Of hopeless workers we are shown one terrible portrait. "She had four children under nine. She was a dark, untidy- haired woman with a face much pitted by smallpox She made matchboxes at 2td. the 144, and it was wonderful to watch her working—engrossed, expressionless, without a word, her fingers moved deftly and unerringly, the light very dim, the air full of the faint sickly smell of paste and of the slight crackling of thin wood, and the slight slop-slopping of the pastebrush. Sometimes she would sigh, not sorrow- fully, but to draw a deeper breath. It was the only sound that was at all arbitrary, the only variation in the monotony of her life, the only thing that distinguished her from a wonderfully perfect machine." Yet, by Mr. Hueffer's own showing, the poor woman was not a machine. He describes in very modern and not very sympathetic language her endless struggle to keep her children respectable. " That particular striving, a fierce craze for keeping the children straight, is an almost universal note,' a dominant passion among the mothers of the very poor." Of it and them might we not say what Pope said in so very different a context ?— " This, too, shall last while what delights the Ring's Flaunts and goes down an unregarded thing."

Such devotion, such passion, make up the realities, the lasting things in the world, and are permanent and alive, while the selfish and material energies of life are ephemeral and inanimate.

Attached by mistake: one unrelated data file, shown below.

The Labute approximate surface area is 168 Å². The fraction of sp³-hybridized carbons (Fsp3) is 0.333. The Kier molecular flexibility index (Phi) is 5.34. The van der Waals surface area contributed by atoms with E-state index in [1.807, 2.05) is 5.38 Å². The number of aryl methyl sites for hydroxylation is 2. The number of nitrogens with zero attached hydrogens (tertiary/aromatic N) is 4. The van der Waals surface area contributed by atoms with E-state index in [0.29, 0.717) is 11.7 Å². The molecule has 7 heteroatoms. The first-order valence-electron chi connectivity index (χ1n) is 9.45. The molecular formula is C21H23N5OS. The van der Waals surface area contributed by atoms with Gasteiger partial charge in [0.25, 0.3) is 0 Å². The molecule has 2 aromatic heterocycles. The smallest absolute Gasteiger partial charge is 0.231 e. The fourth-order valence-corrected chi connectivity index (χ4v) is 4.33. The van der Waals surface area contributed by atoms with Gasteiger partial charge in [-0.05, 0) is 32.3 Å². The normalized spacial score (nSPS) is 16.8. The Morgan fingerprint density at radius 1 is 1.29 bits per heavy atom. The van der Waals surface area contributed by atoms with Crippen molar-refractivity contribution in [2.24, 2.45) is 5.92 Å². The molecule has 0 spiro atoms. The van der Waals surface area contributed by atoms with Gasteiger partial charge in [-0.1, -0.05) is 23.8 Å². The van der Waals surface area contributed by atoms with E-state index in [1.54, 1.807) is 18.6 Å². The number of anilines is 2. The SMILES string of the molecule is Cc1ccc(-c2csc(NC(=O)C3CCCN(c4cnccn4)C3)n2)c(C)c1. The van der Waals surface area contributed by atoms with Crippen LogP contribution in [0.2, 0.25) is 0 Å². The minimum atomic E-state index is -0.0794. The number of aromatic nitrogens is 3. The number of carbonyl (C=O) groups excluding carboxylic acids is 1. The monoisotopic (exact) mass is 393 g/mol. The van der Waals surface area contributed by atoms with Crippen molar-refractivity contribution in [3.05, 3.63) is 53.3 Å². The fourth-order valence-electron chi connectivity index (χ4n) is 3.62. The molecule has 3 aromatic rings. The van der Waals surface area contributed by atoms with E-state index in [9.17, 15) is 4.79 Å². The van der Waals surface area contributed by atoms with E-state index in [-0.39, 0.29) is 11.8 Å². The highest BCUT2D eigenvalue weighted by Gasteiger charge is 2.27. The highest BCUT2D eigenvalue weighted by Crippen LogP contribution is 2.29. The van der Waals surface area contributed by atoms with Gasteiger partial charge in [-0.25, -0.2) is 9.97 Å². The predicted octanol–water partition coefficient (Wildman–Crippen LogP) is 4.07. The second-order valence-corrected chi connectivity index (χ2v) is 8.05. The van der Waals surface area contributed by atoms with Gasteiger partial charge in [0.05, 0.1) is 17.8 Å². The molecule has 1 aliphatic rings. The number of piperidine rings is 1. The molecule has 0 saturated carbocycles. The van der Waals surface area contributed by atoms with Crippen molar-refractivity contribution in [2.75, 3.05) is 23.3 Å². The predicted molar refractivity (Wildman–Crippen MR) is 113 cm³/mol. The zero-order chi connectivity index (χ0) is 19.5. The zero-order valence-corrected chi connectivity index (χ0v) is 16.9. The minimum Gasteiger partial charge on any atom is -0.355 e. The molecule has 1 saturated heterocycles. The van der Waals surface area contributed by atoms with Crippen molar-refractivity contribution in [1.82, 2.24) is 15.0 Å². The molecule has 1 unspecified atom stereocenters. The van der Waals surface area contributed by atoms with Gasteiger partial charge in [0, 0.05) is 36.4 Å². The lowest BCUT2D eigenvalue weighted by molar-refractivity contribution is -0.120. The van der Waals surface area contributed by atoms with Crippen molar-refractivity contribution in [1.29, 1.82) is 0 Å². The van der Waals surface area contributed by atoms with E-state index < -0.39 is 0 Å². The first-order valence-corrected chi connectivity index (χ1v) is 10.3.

After such scenes as these we ask ourselves again,—What is the attraction of London, of the place in which such misery, such frivolity, such feverish work, and such squalid pleasure go on in one continual round ? Mr. Hueffer's brush paints truly enough. The attraction of London remains a fact. Few indeed of her sons throw off her spell. They may go away and live in the country; they may become ardent farmers, successful gardeners, or idle worshippers of Nature; but when they go back into the streets they feel them- selves once more strangely exalted by the preliminary tremors of the crowd passion. Perhaps they come back to London on a spring day. The country was at its 'best. It seemed, as we say, a sin to leave it. But once in London the sunshine, paler than country sunshine, but still bright, and that peculiar freshness in the air which only comes to London between spring showers, diffuse a subtle sense of well-being. The magnetism of humanity, that spell which has power to make men turn their backs upon Nature, upon the fields, the sea, privacy, decency, dignity, peace, and fly to the swarm, once more enthralls them. They are aware of that sense of excitement which the true townsman cannot long bear to forego, a sense that the air is charged and vivid with happiness and misery, with suffering and sympathy, with love and hate. The man who feels this, and can analyse his emotions, knows that he is where he would be ; that he is bound in the bundle of life ; that his cries and his laughter do not echo alone against the blue vault of heaven, but mingle in that great sheaf of sound which he thinks must at last move the heart of his Maker. He has, in fact, a sense of augmented life,—of a life which surrounds and makes part of his own, but which does not depend entirely upon his own pulse and breath. This is why, in the opinion of the present writer, " mankind elects to live in crowds."